Thursday, October 08, 2009

A Java Immutable Persistent Map

I know this is going to seem like I'm reinventing the wheel again, but I honestly tried to find existing Java code for a persistent map. I also took a stab at extracting something usable from Clojure but it was not easy to untangle from the rest of the Clojure code. I does seem surprising that there isn't anything out there (at least easily findable). I guess Java programmers don't write functional code.

It took me most of a day and about 300 lines of code to implement, using the Ideal Hash Trees paper and the occasional glance at the Clojure code to see how it did things. I took a similar approach as Clojure but simplified somewhat. I also made mine compatible with the Java collections classes. And mine doesn't depend on anything other than the standard Java libraries, so it should be a useful starting point for anyone else.

I started implementing iteration but gave up for lack of time. (And YAGNI - I may not need it.) Iterating through trees is always a pain.

The code is not as clean as I'd like, e.g. the methods could be smaller, but I did write tests with pretty much 100% coverage. I should probably do some random stress testing to exercise it more. And there are some magic numbers in there like 0x1f and 5 and 32.

I didn't find it right away so I'll point out that if you're looking for CTPOP (count population) in Java it's Integer.bitCount

I tried to restrain myself from premature optimization and took the simplest approach I could. I'm sure it could be made to use less memory and run faster. But the algorithm is good, so speed should be reasonable. And it will certainly use less memory than naive copy on write.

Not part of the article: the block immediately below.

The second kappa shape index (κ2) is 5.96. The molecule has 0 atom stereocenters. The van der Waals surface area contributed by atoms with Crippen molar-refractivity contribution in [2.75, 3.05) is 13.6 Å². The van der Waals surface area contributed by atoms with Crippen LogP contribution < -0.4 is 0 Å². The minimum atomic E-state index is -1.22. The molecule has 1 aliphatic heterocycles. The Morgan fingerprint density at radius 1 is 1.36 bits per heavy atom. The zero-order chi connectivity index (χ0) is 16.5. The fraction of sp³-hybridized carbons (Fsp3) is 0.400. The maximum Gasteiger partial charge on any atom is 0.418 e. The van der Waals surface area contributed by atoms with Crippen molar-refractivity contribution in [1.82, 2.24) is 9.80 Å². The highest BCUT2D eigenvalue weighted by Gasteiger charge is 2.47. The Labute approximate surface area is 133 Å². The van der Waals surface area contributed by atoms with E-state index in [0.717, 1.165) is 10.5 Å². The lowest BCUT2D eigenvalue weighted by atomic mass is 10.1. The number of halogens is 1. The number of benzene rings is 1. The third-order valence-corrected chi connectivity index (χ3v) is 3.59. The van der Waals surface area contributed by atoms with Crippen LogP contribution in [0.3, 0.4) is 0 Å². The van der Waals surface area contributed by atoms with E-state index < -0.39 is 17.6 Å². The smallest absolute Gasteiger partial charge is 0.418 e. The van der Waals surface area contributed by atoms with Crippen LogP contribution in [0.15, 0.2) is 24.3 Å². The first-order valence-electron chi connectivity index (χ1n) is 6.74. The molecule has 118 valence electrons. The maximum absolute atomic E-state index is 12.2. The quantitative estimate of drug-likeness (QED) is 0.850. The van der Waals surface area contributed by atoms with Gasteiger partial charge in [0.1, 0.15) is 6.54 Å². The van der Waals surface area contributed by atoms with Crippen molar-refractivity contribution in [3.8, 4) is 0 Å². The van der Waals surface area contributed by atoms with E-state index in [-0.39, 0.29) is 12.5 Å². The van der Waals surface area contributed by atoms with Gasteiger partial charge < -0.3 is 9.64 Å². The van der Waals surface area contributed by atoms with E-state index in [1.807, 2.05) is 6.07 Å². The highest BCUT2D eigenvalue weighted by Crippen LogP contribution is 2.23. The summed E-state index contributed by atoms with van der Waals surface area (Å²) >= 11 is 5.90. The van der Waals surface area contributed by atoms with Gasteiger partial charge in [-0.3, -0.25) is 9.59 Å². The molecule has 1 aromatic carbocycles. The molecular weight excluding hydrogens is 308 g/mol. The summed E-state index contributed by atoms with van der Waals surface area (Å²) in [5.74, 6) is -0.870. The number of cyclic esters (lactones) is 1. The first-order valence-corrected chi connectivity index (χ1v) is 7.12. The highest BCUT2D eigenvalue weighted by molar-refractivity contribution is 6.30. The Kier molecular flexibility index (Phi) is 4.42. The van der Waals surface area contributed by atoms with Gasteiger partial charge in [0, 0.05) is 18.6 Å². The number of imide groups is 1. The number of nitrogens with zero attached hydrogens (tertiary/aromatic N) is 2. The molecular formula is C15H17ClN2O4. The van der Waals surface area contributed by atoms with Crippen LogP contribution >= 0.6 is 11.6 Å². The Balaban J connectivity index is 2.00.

It was actually a nice break from slogging away getting our accounting application tests to run on jSuneido.

PS. I realize that Git uses a persistent data structure, which is why it is so "cheap" to make new versions. I started implementing a Git-like system in Suneido a while ago, but at that point I hadn't run into persistent data structures. But tree data structures are not strangers anyway due to Suneido's btree database indexes.


Seun Osewa said...

Hi. This is interesting, but you forgot to link to the code!

andrew said...

Sorry about that. The latest version is at:

Ivan Koblik said...

Great, very concise and to the point. Thanks for sharing!

BTW there is a Java library of persistent data structures: pcollections.

andrew said...

Clojure is splitting out their data structures:

andrew said...

I haven't tried it, but the Functional Java project appears to have some immutable persistent data structures. I found it via the new Functional Programming for Java Programmers book from O'Reilly.